- automatically recognized and controlled every connected and available device
- had a remote control that seamlessly integrated every other device
- automatically brought or streamed content from any other device to the TV
- instead of isolating each different type of content from a UI perspective, integrated it. So it treated your music library or photo library just like a TV channel.
- had an integrated videophone app with a camera that actually made you look good.
- had a UI that displayed multiple live TV images of different channels - sort of like "Top Sites" in Safari, but with live content.

That and other functionality that I haven't thought of yet might (just might) be enough added extra value to make an Apple TV a success. But the other manufacturers, especially Samsung, would copy them very quickly.
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post #26 of 169 Old 06-01-2012, 05:01 PM
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That said, 5 million x $2000 is $10 billion. It won't have typical Apple margins, but it would be perhaps the first product* were a significant chunk of the revenue is expected over time -- think video rentals and sales -- and that's interesting.


That's a good point that I didn't consider. I might add that Apple might be able to create a TV with superior integration (device and media). If they could actually tame some of the A/V jungle with a slick UI that's easy to use and easy to connect, they may have some success.

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If you step outside their competitive iPhone/iPad pricing they do very well on their margins.


They're iphone/ipad margins are healthy because they designed/own the A4-A5x SoC; and they own ~10% of PowerVR.

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post #28 of 169 Old 06-01-2012, 05:35 PM
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I've been a longtime reader of the boards but haven't posted until now - but I've been talking with David about a story I'm interested in and wanted to see if anyone has thoughts on Apple's potential entrance into the TV space (beyond just the existing Apple TV product). There have been lots of rumors of Apple releasing an LCD (Apple Insider got word it'll be a 55-inch for approximately $2000), and even some speculation as to what it could look like.

One analyst (who is also obviously saying this for attention) went so far as to say "Don't Buy a TV, Apple Is Working on Something Big" and that it's "the biggest thing in consumer electronics since the smartphone came up" on CNBC recently.

So... I had a few questions in case anyone has thoughts they could share on this:

1. Is there really an opportunity for Apple to come in and do something radically new or different in the TV space? Could Apple really grab market share (or, hell, even dominate) as it has in the mobile and tablet spaces?

2. What do you think Apple's iTV could really do to differentiate it from the others? Steve Jobs said he "cracked it" -- meaning, he knew how to make a TV that adds substantial new value. What could that be?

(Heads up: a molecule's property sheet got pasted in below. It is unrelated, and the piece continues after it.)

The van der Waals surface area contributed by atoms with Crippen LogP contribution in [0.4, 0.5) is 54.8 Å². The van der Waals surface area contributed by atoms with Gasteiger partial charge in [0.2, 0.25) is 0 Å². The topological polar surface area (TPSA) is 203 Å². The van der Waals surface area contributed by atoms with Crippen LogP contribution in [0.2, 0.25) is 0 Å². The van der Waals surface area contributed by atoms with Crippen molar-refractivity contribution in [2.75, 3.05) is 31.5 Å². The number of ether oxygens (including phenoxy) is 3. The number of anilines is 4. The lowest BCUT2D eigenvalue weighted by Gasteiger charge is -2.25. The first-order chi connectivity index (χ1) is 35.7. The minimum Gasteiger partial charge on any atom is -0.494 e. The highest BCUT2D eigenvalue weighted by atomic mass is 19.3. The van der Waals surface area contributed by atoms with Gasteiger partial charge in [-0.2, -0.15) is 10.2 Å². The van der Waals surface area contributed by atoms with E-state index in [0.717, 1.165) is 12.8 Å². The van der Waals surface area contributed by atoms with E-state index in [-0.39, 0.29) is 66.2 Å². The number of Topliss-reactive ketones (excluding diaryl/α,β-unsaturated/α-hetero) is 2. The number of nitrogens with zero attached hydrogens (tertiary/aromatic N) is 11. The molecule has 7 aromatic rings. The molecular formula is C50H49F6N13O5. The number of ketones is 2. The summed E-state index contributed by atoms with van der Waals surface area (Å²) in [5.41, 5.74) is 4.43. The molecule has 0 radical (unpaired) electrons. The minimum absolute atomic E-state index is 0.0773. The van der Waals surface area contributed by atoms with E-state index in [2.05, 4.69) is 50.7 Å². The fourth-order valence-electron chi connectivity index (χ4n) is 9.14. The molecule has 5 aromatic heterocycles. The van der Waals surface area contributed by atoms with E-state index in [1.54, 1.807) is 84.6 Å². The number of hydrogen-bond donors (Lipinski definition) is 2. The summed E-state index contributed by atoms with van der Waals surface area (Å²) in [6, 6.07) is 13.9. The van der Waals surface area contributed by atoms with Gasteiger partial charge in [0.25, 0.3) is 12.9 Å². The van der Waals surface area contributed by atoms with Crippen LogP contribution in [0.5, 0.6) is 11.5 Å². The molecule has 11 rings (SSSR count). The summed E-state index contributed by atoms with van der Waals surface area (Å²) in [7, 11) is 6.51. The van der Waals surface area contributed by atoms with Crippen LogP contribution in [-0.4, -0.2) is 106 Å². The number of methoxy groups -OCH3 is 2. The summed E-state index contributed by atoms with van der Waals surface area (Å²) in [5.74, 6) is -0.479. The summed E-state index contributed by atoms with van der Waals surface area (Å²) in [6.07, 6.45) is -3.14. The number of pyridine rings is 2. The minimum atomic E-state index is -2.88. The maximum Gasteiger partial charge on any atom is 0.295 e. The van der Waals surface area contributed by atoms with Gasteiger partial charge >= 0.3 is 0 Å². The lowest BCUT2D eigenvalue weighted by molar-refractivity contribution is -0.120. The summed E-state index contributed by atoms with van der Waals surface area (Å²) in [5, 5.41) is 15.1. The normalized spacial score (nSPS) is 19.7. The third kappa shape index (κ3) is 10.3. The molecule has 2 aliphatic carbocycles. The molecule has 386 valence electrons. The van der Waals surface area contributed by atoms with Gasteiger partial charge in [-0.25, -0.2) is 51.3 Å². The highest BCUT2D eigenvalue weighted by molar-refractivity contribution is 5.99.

3. Would you have any interest in it? Obviously, bang for your buck, it's not going to compete -- but in terms of all the other things Apple does well, would you have any interest in a TV from Apple?

4. What would it take for you to buy one?

I appreciate any thoughts on this - I'm just as stumped and curious about it as many folks.

My 2 cents is this: like when iTunes came along, it took a lot of kicking and screaming to convince the labels to go along with the idea of not only offering their catalog for download through iTunes (and even more to break up albums and sell individual tracks)! If Apple really has cracked the code on making a game-changing HDTV, it will have to lIve or die on content deals. That's not sexy, and none of us want to see that sausage getting made, but it's the truth.

Without the content deals, all it will be is an Apple Display, and we've seen how poorly they've sold.

Some will say the Apple TV will have to have apps to be a success, but that is shortsighted, as apps are a space that APPLE has largely made incredibly successful as a commodity, but ultimately, it's a cycle that will run its course. Then what? I think it's the "then what?" question that will be more interesting next year, but for now, I think the Apple TV will have apps at some point, but the device won't live or die because of them.

Some say the Apple TV will have to have a Siri-like voice control to be successful, and while there would likely be aspects of it in any Apple-branded TV, it won't fail if it doesn't.

I think giving people the ability to buy or rent their content ala carte or subscription (like they do with Netflix) will be what makes any Apple-branded TV a success, so that I can cut the cord, yet still be able to get - for example - an HBO go app for $8/month for the same stuff I have to pay DirecTV over $100/mth to watch "Game of Thrones" and "True Blood" in HD when they air new. Why not? Now, this will certainly disintermediate cablecos and satcos, unless Apple can help them see the light in how they choose to make money from us.

I can hope.

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post #29 of 169 Old 06-01-2012, 05:37 PM
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they did have some 4-5 years ago with the smaller models in the 53H series. They were quite sleek and 'apple' looking

and btw, who actually has apple tv??

I have one.